Nebraska City, Seward, to host WWI Chautauqua in June 2017

December 2nd, 2016

Seward and Nebraska City will host “World War I: Legacies of a Forgotten War” next June. Presented by Humanities Nebraska, the free, four-day Chautauqua festival of entertainment, historic presentations, exhibits, youth camps, and more will be held in Seward June 15-18 and in Nebraska City June 21-24.

“Next year is the 100th anniversary of the United States’ entrance into World War I, so it’s a good time for Nebraskans to come together and develop a fuller understanding of how the Great War still affects the world today,” said Kristi Hayek Carley, Humanities Nebraska Chautauqua program manager. “Many people don’t realize how much of an impact World War I had, both globally and domestically.”

Historic scholars will appear as key WWI figures to discuss how the War led to changes in America’s role in international relations, its impact on race, gender and class issues, and how technology shaped the War. These include President Woodrow Wilson, Nebraska politician William Jennings Bryan, humanitarian Jane Addams, author Edith Wharton, and sociologist/activist W.E.B. DuBois.

During that four-day event, educational workshops and activities will be held during the day, and a Chautauqua youth camp will encourage youth ages 10-14 to learn more about the local impact of the Great War on their community. The youth will portray local historic figures on the Chautauqua stage the evening of their final day at camp.

Audiences will gather each evening to enjoy local music or theatrical entertainment, followed by a presentation by one of the Chautauqua scholars, moderated by Woodrow Wilson. Following the 40-minute presentation as his or her historical figure, audiences will be invited to ask questions of the scholars, who will answer first as their respective historical figures and then as themselves.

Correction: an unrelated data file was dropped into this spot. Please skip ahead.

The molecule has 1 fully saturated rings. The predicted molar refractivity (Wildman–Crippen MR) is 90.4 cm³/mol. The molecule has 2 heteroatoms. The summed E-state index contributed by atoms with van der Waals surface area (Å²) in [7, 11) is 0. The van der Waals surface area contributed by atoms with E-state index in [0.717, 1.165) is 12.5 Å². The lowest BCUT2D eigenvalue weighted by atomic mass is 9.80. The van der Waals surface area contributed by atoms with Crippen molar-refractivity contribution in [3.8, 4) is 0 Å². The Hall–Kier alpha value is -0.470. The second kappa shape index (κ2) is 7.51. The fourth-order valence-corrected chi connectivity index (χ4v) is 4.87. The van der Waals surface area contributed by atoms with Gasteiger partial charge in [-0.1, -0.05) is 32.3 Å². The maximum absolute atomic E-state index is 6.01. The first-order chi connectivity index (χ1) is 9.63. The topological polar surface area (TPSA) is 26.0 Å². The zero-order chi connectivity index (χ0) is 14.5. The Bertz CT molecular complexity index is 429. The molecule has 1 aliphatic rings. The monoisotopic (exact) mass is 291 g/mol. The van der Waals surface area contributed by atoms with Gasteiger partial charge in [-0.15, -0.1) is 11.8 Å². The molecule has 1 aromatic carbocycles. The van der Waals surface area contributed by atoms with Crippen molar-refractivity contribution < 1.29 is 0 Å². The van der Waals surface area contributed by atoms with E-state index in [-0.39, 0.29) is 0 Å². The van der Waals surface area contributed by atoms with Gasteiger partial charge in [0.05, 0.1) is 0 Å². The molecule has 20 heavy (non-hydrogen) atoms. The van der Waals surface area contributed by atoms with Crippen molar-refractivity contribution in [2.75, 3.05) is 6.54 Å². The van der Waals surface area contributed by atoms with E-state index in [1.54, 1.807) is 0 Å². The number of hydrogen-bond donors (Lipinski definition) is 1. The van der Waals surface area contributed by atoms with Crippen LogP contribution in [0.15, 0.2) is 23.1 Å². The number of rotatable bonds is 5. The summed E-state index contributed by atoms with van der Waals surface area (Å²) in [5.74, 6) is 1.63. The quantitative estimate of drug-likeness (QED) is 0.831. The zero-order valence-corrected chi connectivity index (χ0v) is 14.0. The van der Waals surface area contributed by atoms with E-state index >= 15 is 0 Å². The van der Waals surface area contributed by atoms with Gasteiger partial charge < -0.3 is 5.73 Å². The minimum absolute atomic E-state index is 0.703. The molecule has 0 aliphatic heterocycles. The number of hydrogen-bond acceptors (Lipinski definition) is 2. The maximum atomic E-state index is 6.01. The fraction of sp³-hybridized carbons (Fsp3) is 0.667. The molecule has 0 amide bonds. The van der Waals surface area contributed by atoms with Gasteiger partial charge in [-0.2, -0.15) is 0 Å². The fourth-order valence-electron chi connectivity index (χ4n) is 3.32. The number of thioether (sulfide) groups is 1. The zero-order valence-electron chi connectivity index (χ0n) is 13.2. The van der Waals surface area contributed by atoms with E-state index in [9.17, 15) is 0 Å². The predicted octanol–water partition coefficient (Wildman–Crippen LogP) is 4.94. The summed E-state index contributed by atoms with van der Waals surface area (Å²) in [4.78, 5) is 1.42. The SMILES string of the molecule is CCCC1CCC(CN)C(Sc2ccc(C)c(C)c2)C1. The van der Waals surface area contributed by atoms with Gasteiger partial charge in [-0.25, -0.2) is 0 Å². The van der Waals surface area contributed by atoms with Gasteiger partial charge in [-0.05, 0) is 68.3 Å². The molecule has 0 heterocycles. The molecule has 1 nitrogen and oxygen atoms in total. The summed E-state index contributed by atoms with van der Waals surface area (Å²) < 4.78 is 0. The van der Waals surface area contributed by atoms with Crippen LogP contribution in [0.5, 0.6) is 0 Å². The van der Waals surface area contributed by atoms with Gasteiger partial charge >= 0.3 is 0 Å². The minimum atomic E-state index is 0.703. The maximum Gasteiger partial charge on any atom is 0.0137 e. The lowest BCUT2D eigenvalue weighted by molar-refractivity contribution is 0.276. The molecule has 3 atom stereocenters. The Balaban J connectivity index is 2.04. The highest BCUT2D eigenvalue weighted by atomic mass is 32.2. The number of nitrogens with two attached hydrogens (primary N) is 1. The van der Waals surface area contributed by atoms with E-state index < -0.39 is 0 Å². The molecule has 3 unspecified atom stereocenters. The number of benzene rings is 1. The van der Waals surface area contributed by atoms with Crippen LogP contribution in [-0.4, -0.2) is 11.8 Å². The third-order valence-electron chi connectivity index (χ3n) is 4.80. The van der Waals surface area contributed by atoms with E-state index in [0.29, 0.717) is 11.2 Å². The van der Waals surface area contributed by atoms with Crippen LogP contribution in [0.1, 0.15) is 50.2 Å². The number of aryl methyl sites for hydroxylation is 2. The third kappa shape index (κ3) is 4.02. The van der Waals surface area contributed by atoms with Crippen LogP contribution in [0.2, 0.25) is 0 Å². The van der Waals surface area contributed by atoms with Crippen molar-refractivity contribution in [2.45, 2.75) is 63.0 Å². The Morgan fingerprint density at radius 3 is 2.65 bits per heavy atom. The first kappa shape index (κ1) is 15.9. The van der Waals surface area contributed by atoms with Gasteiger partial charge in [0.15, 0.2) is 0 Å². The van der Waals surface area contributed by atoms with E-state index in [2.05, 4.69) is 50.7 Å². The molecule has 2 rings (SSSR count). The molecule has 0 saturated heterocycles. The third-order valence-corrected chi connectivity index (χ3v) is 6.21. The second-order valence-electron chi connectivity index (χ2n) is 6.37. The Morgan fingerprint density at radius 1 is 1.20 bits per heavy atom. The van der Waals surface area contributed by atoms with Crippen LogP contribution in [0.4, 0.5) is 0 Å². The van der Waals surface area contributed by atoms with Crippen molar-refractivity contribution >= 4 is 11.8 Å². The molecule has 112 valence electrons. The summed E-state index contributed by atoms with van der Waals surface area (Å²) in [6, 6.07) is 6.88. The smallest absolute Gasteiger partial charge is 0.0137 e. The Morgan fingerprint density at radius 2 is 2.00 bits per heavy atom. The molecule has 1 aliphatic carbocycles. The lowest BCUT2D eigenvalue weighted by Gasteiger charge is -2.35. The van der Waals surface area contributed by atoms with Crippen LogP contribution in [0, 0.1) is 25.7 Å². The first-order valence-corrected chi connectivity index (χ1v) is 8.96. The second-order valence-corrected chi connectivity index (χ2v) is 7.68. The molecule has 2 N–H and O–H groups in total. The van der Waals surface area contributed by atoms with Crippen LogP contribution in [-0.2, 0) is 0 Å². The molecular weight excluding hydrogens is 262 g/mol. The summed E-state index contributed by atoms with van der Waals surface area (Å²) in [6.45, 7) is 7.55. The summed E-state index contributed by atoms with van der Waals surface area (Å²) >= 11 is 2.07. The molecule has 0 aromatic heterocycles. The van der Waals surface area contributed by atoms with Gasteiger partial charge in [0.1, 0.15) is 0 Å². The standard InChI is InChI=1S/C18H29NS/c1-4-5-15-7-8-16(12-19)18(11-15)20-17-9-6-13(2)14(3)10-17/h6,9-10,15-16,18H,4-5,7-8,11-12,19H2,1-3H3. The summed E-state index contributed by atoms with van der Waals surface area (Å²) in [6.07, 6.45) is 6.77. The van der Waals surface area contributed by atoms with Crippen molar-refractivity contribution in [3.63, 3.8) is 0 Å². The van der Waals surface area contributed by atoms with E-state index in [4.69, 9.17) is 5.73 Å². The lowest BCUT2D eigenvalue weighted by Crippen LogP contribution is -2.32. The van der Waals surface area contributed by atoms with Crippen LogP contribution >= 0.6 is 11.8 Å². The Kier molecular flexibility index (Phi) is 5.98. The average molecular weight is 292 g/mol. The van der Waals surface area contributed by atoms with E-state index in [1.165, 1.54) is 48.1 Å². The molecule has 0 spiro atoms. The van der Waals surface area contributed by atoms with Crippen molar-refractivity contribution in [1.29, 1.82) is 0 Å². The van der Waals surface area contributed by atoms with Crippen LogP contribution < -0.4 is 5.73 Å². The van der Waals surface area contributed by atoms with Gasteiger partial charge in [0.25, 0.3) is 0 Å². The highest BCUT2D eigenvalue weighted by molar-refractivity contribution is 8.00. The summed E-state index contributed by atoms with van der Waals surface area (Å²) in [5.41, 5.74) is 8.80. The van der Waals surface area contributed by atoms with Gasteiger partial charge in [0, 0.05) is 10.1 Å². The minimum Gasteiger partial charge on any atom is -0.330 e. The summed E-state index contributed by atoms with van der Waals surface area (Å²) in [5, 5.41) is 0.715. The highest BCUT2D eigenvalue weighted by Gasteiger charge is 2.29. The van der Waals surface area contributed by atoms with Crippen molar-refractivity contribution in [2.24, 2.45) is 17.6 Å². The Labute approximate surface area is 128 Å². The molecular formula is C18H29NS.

This will be the first time Nebraska City has hosted Chautauqua in the 33 years since Humanities Nebraska revived this traditional gathering where people from smaller cities and rural areas enjoy themselves while learning. The original Chautauqua were a popular activity around 1880-1920. Seward last hosted a Chautauqua in 2000.

Chautauqua is made possible by the Nebraska Cultural Endowment and many other generous donors, state and local sponsors, and volunteers. “World War I: Legacies of a Forgotten War” will be brought to Seward by the Seward Arts Council and the Seward Foundation , along with many other contributors. It will appear in Nebraska City thanks to Peru State College and Nebraska City Tourism & Commerce and many other contributors.

The complete schedule of all speakers and events of this Chautauqua, as well as a reading list and more, will be available at www.NebraskaChautauqua.org after the first of the year. Look for more information at http://humanitiesnebraska.org/program/chautauqua/  and find additional updates and information by following Humanities Nebraska on Facebook, Instagram, and Twitter.

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